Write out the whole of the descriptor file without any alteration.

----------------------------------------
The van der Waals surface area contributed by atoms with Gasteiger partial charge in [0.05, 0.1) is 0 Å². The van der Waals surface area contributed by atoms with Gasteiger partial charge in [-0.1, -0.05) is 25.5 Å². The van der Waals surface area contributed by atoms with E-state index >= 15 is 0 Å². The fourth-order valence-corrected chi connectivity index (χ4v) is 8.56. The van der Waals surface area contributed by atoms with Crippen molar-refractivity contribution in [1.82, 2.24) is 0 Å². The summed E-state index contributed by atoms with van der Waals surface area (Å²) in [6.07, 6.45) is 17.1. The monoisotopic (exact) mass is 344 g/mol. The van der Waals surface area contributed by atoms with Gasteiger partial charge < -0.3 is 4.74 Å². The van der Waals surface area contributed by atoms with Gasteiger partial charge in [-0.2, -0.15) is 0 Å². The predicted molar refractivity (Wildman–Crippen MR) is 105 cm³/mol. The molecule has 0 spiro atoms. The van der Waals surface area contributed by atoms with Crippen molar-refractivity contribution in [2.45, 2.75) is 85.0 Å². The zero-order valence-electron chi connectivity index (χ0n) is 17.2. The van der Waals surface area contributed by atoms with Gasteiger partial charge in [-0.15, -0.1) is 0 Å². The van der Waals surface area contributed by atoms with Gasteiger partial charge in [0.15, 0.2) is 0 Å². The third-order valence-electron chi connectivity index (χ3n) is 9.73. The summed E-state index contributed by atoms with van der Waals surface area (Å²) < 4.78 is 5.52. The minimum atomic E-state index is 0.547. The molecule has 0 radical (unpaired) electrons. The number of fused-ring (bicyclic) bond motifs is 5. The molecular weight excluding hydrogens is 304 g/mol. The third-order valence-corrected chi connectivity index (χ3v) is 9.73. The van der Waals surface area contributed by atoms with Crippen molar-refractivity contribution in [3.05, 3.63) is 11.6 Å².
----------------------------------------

The van der Waals surface area contributed by atoms with Gasteiger partial charge in [0.05, 0.1) is 0 Å². The van der Waals surface area contributed by atoms with Gasteiger partial charge in [-0.1, -0.05) is 25.5 Å². The van der Waals surface area contributed by atoms with E-state index >= 15 is 0 Å². The fourth-order valence-corrected chi connectivity index (χ4v) is 8.56. The van der Waals surface area contributed by atoms with Crippen molar-refractivity contribution in [1.82, 2.24) is 0 Å². The summed E-state index contributed by atoms with van der Waals surface area (Å²) in [6.07, 6.45) is 17.1. The monoisotopic (exact) mass is 344 g/mol. The van der Waals surface area contributed by atoms with Gasteiger partial charge < -0.3 is 4.74 Å². The van der Waals surface area contributed by atoms with Gasteiger partial charge in [-0.2, -0.15) is 0 Å². The predicted molar refractivity (Wildman–Crippen MR) is 105 cm³/mol. The molecule has 0 spiro atoms. The van der Waals surface area contributed by atoms with Crippen molar-refractivity contribution in [2.45, 2.75) is 85.0 Å². The zero-order valence-electron chi connectivity index (χ0n) is 17.2. The van der Waals surface area contributed by atoms with Gasteiger partial charge in [-0.15, -0.1) is 0 Å². The van der Waals surface area contributed by atoms with Gasteiger partial charge in [0.15, 0.2) is 0 Å². The third-order valence-electron chi connectivity index (χ3n) is 9.73. The summed E-state index contributed by atoms with van der Waals surface area (Å²) < 4.78 is 5.52. The minimum atomic E-state index is 0.547. The molecule has 0 radical (unpaired) electrons. The number of fused-ring (bicyclic) bond motifs is 5. The molecular weight excluding hydrogens is 304 g/mol. The third-order valence-corrected chi connectivity index (χ3v) is 9.73. The van der Waals surface area contributed by atoms with Crippen molar-refractivity contribution in [3.05, 3.63) is 11.6 Å².